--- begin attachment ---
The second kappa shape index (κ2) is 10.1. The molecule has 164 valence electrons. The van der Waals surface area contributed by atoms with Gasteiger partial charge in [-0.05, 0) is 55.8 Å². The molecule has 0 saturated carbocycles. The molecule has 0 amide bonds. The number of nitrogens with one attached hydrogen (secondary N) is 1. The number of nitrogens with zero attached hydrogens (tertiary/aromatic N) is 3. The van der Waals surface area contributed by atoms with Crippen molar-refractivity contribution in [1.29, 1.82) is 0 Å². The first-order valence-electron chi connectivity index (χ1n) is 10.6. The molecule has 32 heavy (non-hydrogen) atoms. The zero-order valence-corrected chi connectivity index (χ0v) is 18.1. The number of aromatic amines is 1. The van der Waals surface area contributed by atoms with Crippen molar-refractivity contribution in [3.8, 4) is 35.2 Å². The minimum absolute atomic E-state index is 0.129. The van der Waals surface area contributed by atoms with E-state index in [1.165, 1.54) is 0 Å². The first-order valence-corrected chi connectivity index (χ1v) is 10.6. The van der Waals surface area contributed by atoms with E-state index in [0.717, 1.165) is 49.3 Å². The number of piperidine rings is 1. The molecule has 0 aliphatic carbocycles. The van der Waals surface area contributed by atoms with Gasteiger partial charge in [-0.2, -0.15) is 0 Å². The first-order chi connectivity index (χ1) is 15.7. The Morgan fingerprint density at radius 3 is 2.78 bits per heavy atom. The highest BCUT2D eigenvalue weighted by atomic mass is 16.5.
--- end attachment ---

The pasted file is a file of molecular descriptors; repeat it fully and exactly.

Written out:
The second kappa shape index (κ2) is 10.1. The molecule has 164 valence electrons. The van der Waals surface area contributed by atoms with Gasteiger partial charge in [-0.05, 0) is 55.8 Å². The molecule has 0 saturated carbocycles. The molecule has 0 amide bonds. The number of nitrogens with one attached hydrogen (secondary N) is 1. The number of nitrogens with zero attached hydrogens (tertiary/aromatic N) is 3. The van der Waals surface area contributed by atoms with Crippen molar-refractivity contribution in [1.29, 1.82) is 0 Å². The first-order valence-electron chi connectivity index (χ1n) is 10.6. The molecule has 32 heavy (non-hydrogen) atoms. The zero-order valence-corrected chi connectivity index (χ0v) is 18.1. The number of aromatic amines is 1. The van der Waals surface area contributed by atoms with Crippen molar-refractivity contribution in [3.8, 4) is 35.2 Å². The minimum absolute atomic E-state index is 0.129. The van der Waals surface area contributed by atoms with E-state index in [1.165, 1.54) is 0 Å². The first-order valence-corrected chi connectivity index (χ1v) is 10.6. The van der Waals surface area contributed by atoms with E-state index in [0.717, 1.165) is 49.3 Å². The number of piperidine rings is 1. The molecule has 0 aliphatic carbocycles. The van der Waals surface area contributed by atoms with Gasteiger partial charge in [-0.2, -0.15) is 0 Å². The first-order chi connectivity index (χ1) is 15.7. The Morgan fingerprint density at radius 3 is 2.78 bits per heavy atom. The highest BCUT2D eigenvalue weighted by atomic mass is 16.5.